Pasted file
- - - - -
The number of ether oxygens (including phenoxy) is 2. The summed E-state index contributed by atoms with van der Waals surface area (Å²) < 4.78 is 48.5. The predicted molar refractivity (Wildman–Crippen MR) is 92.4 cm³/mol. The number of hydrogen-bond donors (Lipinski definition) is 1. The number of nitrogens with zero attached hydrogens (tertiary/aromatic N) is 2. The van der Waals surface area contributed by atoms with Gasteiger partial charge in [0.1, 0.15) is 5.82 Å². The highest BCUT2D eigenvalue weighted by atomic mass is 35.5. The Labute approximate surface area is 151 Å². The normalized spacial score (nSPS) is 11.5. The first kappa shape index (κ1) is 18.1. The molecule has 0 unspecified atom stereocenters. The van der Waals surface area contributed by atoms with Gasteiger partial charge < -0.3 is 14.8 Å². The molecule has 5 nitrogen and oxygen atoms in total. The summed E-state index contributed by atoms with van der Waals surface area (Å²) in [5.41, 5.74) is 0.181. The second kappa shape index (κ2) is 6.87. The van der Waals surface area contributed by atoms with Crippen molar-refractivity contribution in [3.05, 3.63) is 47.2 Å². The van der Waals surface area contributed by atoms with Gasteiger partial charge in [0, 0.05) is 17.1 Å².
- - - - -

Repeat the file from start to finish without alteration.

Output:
The number of ether oxygens (including phenoxy) is 2. The summed E-state index contributed by atoms with van der Waals surface area (Å²) < 4.78 is 48.5. The predicted molar refractivity (Wildman–Crippen MR) is 92.4 cm³/mol. The number of hydrogen-bond donors (Lipinski definition) is 1. The number of nitrogens with zero attached hydrogens (tertiary/aromatic N) is 2. The van der Waals surface area contributed by atoms with Gasteiger partial charge in [0.1, 0.15) is 5.82 Å². The highest BCUT2D eigenvalue weighted by atomic mass is 35.5. The Labute approximate surface area is 151 Å². The normalized spacial score (nSPS) is 11.5. The first kappa shape index (κ1) is 18.1. The molecule has 0 unspecified atom stereocenters. The van der Waals surface area contributed by atoms with Gasteiger partial charge < -0.3 is 14.8 Å². The molecule has 5 nitrogen and oxygen atoms in total. The summed E-state index contributed by atoms with van der Waals surface area (Å²) in [5.41, 5.74) is 0.181. The second kappa shape index (κ2) is 6.87. The van der Waals surface area contributed by atoms with Crippen molar-refractivity contribution in [3.05, 3.63) is 47.2 Å². The van der Waals surface area contributed by atoms with Gasteiger partial charge in [0, 0.05) is 17.1 Å².